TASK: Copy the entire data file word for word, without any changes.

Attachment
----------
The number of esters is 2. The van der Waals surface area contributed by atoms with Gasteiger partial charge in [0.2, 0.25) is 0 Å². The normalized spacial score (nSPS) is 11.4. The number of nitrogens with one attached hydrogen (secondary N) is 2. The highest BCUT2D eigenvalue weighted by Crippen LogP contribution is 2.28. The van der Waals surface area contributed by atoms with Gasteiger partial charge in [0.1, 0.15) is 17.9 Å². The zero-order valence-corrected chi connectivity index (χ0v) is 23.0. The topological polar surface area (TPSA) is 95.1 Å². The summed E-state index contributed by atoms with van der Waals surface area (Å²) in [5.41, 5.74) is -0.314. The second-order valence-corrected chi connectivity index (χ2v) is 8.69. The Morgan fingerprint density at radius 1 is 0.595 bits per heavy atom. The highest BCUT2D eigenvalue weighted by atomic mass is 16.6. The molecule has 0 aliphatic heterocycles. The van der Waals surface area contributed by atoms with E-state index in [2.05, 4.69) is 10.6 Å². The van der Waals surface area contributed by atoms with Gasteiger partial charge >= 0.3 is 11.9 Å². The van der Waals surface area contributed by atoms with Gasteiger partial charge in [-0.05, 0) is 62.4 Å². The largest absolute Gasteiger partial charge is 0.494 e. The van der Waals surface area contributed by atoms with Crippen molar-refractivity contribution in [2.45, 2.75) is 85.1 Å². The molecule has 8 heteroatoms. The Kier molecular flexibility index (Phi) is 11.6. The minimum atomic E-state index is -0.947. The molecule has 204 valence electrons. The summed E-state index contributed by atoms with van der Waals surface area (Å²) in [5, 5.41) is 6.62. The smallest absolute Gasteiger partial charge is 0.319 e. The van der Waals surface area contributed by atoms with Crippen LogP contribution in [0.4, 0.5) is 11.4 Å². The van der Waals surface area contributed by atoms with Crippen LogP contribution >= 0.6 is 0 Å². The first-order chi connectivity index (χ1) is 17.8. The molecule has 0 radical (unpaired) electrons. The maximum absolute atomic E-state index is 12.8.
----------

The number of esters is 2. The van der Waals surface area contributed by atoms with Gasteiger partial charge in [0.2, 0.25) is 0 Å². The normalized spacial score (nSPS) is 11.4. The number of nitrogens with one attached hydrogen (secondary N) is 2. The highest BCUT2D eigenvalue weighted by Crippen LogP contribution is 2.28. The van der Waals surface area contributed by atoms with Gasteiger partial charge in [0.1, 0.15) is 17.9 Å². The zero-order valence-corrected chi connectivity index (χ0v) is 23.0. The topological polar surface area (TPSA) is 95.1 Å². The summed E-state index contributed by atoms with van der Waals surface area (Å²) in [5.41, 5.74) is -0.314. The second-order valence-corrected chi connectivity index (χ2v) is 8.69. The Morgan fingerprint density at radius 1 is 0.595 bits per heavy atom. The highest BCUT2D eigenvalue weighted by atomic mass is 16.6. The molecule has 0 aliphatic heterocycles. The van der Waals surface area contributed by atoms with E-state index in [2.05, 4.69) is 10.6 Å². The van der Waals surface area contributed by atoms with Gasteiger partial charge >= 0.3 is 11.9 Å². The van der Waals surface area contributed by atoms with Gasteiger partial charge in [-0.05, 0) is 62.4 Å². The largest absolute Gasteiger partial charge is 0.494 e. The van der Waals surface area contributed by atoms with Crippen molar-refractivity contribution in [2.45, 2.75) is 85.1 Å². The molecule has 8 heteroatoms. The Kier molecular flexibility index (Phi) is 11.6. The minimum atomic E-state index is -0.947. The molecule has 204 valence electrons. The summed E-state index contributed by atoms with van der Waals surface area (Å²) in [5, 5.41) is 6.62. The smallest absolute Gasteiger partial charge is 0.319 e. The van der Waals surface area contributed by atoms with Crippen LogP contribution in [0.4, 0.5) is 11.4 Å². The van der Waals surface area contributed by atoms with Crippen LogP contribution >= 0.6 is 0 Å². The first-order chi connectivity index (χ1) is 17.8. The molecule has 0 radical (unpaired) electrons. The maximum absolute atomic E-state index is 12.8.